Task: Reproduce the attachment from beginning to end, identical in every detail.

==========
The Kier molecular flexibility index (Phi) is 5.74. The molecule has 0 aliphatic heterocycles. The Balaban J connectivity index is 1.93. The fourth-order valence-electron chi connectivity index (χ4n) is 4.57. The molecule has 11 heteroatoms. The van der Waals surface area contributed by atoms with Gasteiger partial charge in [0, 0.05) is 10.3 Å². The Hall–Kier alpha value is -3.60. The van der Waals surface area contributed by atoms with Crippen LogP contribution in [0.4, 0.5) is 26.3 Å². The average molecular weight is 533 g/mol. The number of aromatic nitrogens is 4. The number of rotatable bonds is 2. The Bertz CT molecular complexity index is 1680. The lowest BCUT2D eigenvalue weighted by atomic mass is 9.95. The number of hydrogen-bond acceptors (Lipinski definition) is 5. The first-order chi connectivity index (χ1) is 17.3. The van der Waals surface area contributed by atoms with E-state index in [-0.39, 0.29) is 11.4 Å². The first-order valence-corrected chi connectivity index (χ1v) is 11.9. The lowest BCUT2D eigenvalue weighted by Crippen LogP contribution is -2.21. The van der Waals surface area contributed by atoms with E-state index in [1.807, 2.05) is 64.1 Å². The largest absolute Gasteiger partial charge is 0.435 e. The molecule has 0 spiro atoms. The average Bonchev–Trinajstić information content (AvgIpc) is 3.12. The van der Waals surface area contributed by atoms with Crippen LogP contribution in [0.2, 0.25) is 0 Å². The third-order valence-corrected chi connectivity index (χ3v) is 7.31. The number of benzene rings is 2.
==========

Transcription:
The Kier molecular flexibility index (Phi) is 5.74. The molecule has 0 aliphatic heterocycles. The Balaban J connectivity index is 1.93. The fourth-order valence-electron chi connectivity index (χ4n) is 4.57. The molecule has 11 heteroatoms. The van der Waals surface area contributed by atoms with Gasteiger partial charge in [0, 0.05) is 10.3 Å². The Hall–Kier alpha value is -3.60. The van der Waals surface area contributed by atoms with Crippen LogP contribution in [0.4, 0.5) is 26.3 Å². The average molecular weight is 533 g/mol. The number of aromatic nitrogens is 4. The number of rotatable bonds is 2. The Bertz CT molecular complexity index is 1680. The lowest BCUT2D eigenvalue weighted by atomic mass is 9.95. The number of hydrogen-bond acceptors (Lipinski definition) is 5. The first-order chi connectivity index (χ1) is 17.3. The van der Waals surface area contributed by atoms with E-state index in [-0.39, 0.29) is 11.4 Å². The first-order valence-corrected chi connectivity index (χ1v) is 11.9. The lowest BCUT2D eigenvalue weighted by Crippen LogP contribution is -2.21. The van der Waals surface area contributed by atoms with E-state index in [1.807, 2.05) is 64.1 Å². The largest absolute Gasteiger partial charge is 0.435 e. The molecule has 0 spiro atoms. The average Bonchev–Trinajstić information content (AvgIpc) is 3.12. The van der Waals surface area contributed by atoms with Crippen LogP contribution in [0.2, 0.25) is 0 Å². The third-order valence-corrected chi connectivity index (χ3v) is 7.31. The number of benzene rings is 2.